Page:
Dwarf galaxies, the least massive galaxies in the Universe, are the smallest building blocks of the cosmic structure formation process. They are interesting cosmological probes, as there are a number of apparent discrepancies when comparing observations of dwarf galaxies with the predictions of structure formation models. For example, the large disparity in the number of observed dwarfs with respect to the predicted number of dark matter haloes that may be hosting these systems (the missing satellite problem) or the lack of observed massive dwarf galaxies (the too-big-to-fail problem). Some have suggested that these issues could be resolved by changing our models of dark matter, which provides the skeleton for cosmic structure formation. Others argue that the focus should be on improving our models of the luminous, ‘baryonic’ matter that we can observe directly.
One of the most important baryonic processes, reionization, stems from the radiation produced by the first galaxies in the Universe. This radiation shuts down star formation in the low-mass dwarf galaxies rendering them undetectable. For the more massive dwarf galaxies it has been suggested that violent stellar explosions – supernovae (SNe) – could shut down star formation, however this remains controversial. Most simulations indicate that another ingredient would be needed for the theoretical models to explain the sparsity of massive dwarf galaxies in our Universe.
Recently, it has been proposed that active galactic nuclei (AGN) – actively-accreting massive black holes – might be this missing ingredient. Previously, theorists did not include AGN in their simulations of dwarf galaxies as these were only observed in more massive galaxies. However, the systematic analysis of optical surveys has revealed a population of dwarf galaxies hosting AGN, which have been confirmed by X-ray follow-up observations. All of these AGN are extremely luminous relative to their black hole mass and are likely only the tip of the iceberg. There has also been some first evidence of direct AGN feedback from the MaNGA survey, which identified six dwarf galaxies that appear to have an AGN that is preventing on-going star formation. These observational results are very exciting as they suggest that AGN may be able to solve the too-big-to-fail problem.
It is therefore timely to study the physical properties of dwarf galaxies, in particular whether the presence of an AGN can affect their evolution. Using the moving mesh code arepo, we have investigated different models of AGN activity, ranging from simple energy-driven spherical winds to collimated, mass-loaded, bipolar outflows in high resolution simulations of isolated dwarf galaxies hosting an active black hole. Our simulations also include a novel implementation of star formation and mechanical SN feedback.
Figure 1 shows the visuals of our simulation suite. Here, edge-on projections of surface density, temperature, vertical velocity and metallicity at t = 300 Myr are plotted. The control runs with neither SN nor AGN feedback (’NoFeedback’ runs) do not produce any outflows. With added SN feedback, we obtain relatively cold and slow-moving outflows. When we also include AGN activity in our simulations, the outflows are much faster as well as much more energetic, reaching temperatures of up to 10 9 K.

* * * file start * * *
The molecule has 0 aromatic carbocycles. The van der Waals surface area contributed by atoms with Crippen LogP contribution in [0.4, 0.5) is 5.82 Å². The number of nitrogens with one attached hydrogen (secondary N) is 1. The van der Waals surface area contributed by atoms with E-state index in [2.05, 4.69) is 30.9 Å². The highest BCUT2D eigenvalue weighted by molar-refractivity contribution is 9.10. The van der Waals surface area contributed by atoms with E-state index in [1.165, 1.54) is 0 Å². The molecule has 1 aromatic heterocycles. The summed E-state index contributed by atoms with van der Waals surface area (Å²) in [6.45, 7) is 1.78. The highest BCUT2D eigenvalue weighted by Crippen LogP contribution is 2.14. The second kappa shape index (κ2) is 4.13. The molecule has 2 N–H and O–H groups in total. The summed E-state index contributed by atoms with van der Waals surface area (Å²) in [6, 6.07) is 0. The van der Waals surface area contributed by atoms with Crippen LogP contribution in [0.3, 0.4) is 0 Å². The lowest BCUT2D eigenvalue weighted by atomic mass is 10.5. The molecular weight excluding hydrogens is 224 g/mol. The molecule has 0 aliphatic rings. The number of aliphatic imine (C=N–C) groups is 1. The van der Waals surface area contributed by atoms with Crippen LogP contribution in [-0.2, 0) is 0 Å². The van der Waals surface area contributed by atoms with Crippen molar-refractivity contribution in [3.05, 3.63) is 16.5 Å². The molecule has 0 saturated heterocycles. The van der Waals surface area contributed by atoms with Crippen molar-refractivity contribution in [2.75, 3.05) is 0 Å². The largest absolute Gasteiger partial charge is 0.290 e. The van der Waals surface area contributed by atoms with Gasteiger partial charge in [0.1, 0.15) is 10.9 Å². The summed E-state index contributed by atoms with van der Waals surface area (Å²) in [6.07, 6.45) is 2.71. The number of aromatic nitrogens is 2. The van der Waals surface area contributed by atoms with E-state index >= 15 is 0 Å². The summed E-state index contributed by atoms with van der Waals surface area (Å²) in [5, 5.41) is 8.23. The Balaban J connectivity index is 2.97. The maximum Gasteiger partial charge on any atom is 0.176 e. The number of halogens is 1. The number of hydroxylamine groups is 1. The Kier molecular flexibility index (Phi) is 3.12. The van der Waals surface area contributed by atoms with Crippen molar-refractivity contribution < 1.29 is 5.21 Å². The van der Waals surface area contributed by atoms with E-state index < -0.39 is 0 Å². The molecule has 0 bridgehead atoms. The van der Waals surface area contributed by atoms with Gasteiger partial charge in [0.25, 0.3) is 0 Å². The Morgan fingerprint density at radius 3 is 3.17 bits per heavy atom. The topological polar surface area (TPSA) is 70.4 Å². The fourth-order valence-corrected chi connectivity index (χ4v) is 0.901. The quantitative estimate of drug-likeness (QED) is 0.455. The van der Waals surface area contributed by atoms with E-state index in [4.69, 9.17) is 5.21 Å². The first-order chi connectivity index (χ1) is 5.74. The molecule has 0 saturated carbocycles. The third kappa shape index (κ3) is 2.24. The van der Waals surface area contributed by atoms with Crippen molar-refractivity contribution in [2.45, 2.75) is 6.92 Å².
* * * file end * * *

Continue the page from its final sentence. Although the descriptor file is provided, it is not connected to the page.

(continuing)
These results provide tantalizing evidence that the observed correlation between large kinematic offsets and AGN activity may be due to high-velocity AGN-driven outflows (see Figure 2 for an example of the different line-of-sight velocity maps observed with MaNGA). In our simulations, the same correlation arises because only the AGN-driven gas outflows are fast enough to alter the velocity patterns set by the rotational motion of the galaxy. The relatively slow-moving supernova-driven outflows on the other hand do not offset the rotational motion of the gas so that it stays aligned with the stars (see Figure 3, left panel). This then results in a significant difference between the kinematic position angles (PAs) of stars and gas for dwarf galaxies hosting AGN (see Figure 3, right panel).
We also investigated the effects of these AGN-driven outflows on star formation and found that AGN activity has a small but systematic effect on the central star formation rates (SFRs) for all set-ups explored, while substantial effects on the global SFR are only obtained with strong SNe and a sustained high-luminosity AGN with an isotropic wind. Our findings from the isolated galaxy set-up therefore indicate that AGN are unlikely to directly affect global dwarf SFRs. However, in realistic cosmological environments inflows are known to be important especially for
high-redshift dwarfs. It is hence possible that AGN-boosted outflows may prevent some of this cosmic ‘pristine’ gas reaching the dwarfs in the first place, providing a mechanism for indirect star formation regulation. This possibility will be addressed in a follow-up study using cosmological zoom-in simulations.